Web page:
Respondent is using the disputed domain names in order to host commercial and pornographic websites. The domain names are confusingly similar to Complainant’s mark and therefore Internet users are likely to be confused as to the source, sponsorship and affiliation of these websites. This could tarnish Complainant’s mark and therefore affect the goodwill Complainant has established in its mark. This type of use is not considered to be in connection with a bona fide offering of goods or services pursuant to Policy ¶ 4(c)(i), or a legitimate noncommercial or fair use pursuant to Policy ¶ 4(c)(iii). See Nat’l Football League Prop., Inc. v. One Sex Entm’t Co., D2000-0118 (WIPO Apr. 17, 2000) (finding that Respondent had no rights or legitimate interests in the domain names <chargergirls.com> and <chargergirls.net> where Respondent linked these domain names to its pornographic website); see also Brown & Bigelow, Inc. v. Rodela, FA 96466 (Nat. Arb. Forum Mar. 5, 2001) (finding that infringing on another's well-known mark to provide a link to a pornographic site is not a legitimate or fair use).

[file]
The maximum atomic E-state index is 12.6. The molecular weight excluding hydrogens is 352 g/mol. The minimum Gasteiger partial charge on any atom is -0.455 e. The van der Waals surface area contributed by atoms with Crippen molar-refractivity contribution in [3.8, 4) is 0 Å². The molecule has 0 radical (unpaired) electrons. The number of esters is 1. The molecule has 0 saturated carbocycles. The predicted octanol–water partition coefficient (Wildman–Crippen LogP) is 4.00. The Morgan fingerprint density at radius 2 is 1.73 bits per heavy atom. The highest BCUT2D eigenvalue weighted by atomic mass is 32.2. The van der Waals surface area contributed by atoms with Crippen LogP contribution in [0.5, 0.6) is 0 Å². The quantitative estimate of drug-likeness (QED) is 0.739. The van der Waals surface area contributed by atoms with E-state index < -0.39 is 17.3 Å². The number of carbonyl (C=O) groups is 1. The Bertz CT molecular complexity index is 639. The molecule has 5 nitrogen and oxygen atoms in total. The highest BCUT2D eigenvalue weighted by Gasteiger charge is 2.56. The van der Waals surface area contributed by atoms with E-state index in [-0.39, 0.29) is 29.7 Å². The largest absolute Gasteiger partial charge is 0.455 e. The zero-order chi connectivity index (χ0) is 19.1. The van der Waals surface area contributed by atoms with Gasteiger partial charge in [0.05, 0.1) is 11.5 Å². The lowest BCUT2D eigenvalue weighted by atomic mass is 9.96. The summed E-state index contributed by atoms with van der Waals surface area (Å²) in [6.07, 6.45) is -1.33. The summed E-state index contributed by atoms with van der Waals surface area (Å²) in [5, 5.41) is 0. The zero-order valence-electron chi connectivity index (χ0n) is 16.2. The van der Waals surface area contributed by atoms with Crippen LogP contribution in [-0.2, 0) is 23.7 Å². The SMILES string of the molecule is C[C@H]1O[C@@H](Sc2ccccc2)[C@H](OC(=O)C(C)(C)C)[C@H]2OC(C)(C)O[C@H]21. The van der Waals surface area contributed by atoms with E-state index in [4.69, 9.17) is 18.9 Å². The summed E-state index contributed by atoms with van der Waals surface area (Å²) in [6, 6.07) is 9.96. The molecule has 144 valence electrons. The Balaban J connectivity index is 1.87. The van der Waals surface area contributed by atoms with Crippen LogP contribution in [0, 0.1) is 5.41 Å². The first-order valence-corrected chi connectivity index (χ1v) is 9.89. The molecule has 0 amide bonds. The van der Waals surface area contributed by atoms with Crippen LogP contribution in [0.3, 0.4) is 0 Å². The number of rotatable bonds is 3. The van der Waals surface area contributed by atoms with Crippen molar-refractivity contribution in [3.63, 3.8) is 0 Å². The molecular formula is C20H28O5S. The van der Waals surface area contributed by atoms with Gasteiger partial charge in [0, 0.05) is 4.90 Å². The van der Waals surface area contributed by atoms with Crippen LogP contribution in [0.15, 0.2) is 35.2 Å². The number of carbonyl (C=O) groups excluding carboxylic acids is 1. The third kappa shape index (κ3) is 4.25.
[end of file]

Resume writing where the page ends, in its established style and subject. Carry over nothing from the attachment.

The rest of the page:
Based on the famous nature of Complainant’s mark it would be very difficult for Respondent to prove that it is commonly known as ICQ, SEXICQ, ICQSEXCLUB, <sexicq.com> or <icqsexclub.com>. Respondent has failed to come forward with any evidence to establish that it is commonly known by the disputed domain names and therefore the Panel may find that Respondent has no rights or legitimate interests in the disputed domain names pursuant to Policy ¶ 4(c)(ii). See Gallup Inc. v. Amish Country Store, FA 96209 (Nat. Arb. Forum Jan. 23, 2001) (finding that Respondent does not have rights in a domain name when Respondent is not known by the mark); see also Broadcom Corp. v. Intellifone Corp., FA 96356 (Nat. Arb. Forum Feb. 5, 2001) (finding no rights or legitimate interests because Respondent is not commonly known by the disputed domain name or using the domain name in connection with a legitimate or fair use).